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Virginia Beach Estate Planning Lawyer / Blog / Elder Law / New York Becomes 29th State to Pass Alert System for Vulnerable Adults Legislation

New York Becomes 29th State to Pass Alert System for Vulnerable Adults Legislation

Last month saw some good news for seniors and their families in the state of New York. State Governor Andrew Cuomo announced on his website that he “signed a law to create a statewide alert system for missing vulnerable adults, similar to the nationwide Amber Alert program, which will help authorities locate cognitively impaired persons who go missing.” By signing this law Governor Cuomo added New York to the growing list of states with similar programs in place to help find and protect seniors with Alzheimer’s who may wander away from their homes in confusion.

The first state-wide public notification system for vulnerable adults, sometimes called “Silver Alert” programs, was passed in Oklahoma in 2006. Since then 28 states have joined Oklahoma in passing Silver Alert legislation (or something similar) and five states have some kind of vulnerable adult alert legislation pending.

According to Governor Cuomo’s announcement, New York’s new Amber Alert for Seniors program “provides for the rapid public dissemination of information regarding adults with dementia, Alzheimer’s, or other cognitive impairments who go missing. Under the new law, the same Amber Alert mechanisms used to find missing children will be activated for missing vulnerable adults, including the printing and distribution of photographs and posters, a toll-free twenty-four hour hotline, a curriculum for training law enforcement personnel, and assistance for returning missing vulnerable adults who are located out of state.”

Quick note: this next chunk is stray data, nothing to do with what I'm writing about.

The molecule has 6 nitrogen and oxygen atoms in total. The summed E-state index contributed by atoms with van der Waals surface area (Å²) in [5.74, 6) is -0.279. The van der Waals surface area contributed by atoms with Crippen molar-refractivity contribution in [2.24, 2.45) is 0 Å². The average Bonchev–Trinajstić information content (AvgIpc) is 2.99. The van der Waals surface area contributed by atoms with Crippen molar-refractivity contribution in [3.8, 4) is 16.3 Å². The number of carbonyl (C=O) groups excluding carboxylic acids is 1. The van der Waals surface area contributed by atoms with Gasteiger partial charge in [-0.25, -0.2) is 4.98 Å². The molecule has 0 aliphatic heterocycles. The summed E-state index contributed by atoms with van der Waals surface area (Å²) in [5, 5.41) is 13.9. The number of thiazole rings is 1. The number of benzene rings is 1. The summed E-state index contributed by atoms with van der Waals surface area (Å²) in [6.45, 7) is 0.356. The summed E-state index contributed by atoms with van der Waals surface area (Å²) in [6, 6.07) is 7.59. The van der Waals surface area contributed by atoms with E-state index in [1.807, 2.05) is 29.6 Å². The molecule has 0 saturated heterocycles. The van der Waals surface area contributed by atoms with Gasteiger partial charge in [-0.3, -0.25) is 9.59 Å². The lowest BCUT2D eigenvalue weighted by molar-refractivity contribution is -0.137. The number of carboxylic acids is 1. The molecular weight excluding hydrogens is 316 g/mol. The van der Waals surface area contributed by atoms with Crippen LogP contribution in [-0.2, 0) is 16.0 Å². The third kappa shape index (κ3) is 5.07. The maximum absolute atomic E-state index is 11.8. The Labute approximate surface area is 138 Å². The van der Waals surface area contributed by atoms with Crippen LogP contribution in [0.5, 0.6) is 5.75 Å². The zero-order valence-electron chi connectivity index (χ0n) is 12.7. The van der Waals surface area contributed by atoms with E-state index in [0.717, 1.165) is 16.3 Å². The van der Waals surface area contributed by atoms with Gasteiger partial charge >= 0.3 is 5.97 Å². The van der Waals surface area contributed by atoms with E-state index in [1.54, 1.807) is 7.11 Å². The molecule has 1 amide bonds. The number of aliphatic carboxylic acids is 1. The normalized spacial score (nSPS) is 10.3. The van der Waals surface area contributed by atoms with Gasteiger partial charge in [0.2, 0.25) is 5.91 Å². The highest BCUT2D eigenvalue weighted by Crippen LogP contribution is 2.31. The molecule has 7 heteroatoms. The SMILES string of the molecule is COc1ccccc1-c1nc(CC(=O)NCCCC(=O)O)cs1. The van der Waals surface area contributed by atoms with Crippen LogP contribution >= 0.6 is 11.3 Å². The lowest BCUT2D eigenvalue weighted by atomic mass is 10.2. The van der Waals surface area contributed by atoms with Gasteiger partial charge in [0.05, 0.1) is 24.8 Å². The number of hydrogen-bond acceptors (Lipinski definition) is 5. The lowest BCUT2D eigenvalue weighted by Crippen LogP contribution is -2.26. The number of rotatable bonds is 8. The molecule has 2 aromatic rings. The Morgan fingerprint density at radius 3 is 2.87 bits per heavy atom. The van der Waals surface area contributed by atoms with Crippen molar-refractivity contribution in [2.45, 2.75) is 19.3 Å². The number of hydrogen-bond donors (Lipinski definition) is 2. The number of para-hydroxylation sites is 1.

New York’s program—and the similar programs in all participating states—are a comfort to the families of seniors afflicted with Alzheimer’s or dementia. Too often we read news stories about seniors who have wandered away from their homes and are not found until it’s too late. If you worry that your elderly relative may be at risk for wandering, check the laws of your state to find out which programs are available to you and how to enroll (if necessary).

If your state does NOT have a program in place you may want to consider enrolling your elderly loved one in the MedicAlert® + Alzheimer’s Association Safe Return® program. To learn more about this nation-wide emergency response service click here.

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